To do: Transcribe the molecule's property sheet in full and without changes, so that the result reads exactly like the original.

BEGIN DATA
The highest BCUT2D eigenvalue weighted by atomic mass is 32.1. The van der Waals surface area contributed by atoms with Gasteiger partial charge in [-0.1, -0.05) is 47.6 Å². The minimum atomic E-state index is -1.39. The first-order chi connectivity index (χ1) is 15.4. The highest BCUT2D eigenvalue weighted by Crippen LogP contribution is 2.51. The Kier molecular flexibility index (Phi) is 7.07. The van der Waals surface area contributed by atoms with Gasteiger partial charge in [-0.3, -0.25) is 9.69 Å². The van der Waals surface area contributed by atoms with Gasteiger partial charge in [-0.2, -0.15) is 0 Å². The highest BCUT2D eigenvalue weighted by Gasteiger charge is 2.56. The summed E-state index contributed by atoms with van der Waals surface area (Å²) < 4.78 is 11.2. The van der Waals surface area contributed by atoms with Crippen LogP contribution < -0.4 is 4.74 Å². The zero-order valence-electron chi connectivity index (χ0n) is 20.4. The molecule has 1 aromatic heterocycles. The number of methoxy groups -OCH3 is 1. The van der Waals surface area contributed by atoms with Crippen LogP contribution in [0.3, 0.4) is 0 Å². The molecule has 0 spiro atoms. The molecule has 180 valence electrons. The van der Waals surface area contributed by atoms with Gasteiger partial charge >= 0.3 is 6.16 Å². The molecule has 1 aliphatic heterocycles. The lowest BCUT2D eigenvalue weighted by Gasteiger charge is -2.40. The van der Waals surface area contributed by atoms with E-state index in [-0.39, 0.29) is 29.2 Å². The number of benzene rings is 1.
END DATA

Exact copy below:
The highest BCUT2D eigenvalue weighted by atomic mass is 32.1. The van der Waals surface area contributed by atoms with Gasteiger partial charge in [-0.1, -0.05) is 47.6 Å². The minimum atomic E-state index is -1.39. The first-order chi connectivity index (χ1) is 15.4. The highest BCUT2D eigenvalue weighted by Crippen LogP contribution is 2.51. The Kier molecular flexibility index (Phi) is 7.07. The van der Waals surface area contributed by atoms with Gasteiger partial charge in [-0.3, -0.25) is 9.69 Å². The van der Waals surface area contributed by atoms with Gasteiger partial charge in [-0.2, -0.15) is 0 Å². The highest BCUT2D eigenvalue weighted by Gasteiger charge is 2.56. The summed E-state index contributed by atoms with van der Waals surface area (Å²) < 4.78 is 11.2. The van der Waals surface area contributed by atoms with Crippen LogP contribution < -0.4 is 4.74 Å². The zero-order valence-electron chi connectivity index (χ0n) is 20.4. The molecule has 1 aromatic heterocycles. The number of methoxy groups -OCH3 is 1. The van der Waals surface area contributed by atoms with Crippen LogP contribution in [0.3, 0.4) is 0 Å². The molecule has 0 spiro atoms. The molecule has 180 valence electrons. The van der Waals surface area contributed by atoms with Gasteiger partial charge >= 0.3 is 6.16 Å². The molecule has 1 aliphatic heterocycles. The lowest BCUT2D eigenvalue weighted by Gasteiger charge is -2.40. The van der Waals surface area contributed by atoms with E-state index in [-0.39, 0.29) is 29.2 Å². The number of benzene rings is 1.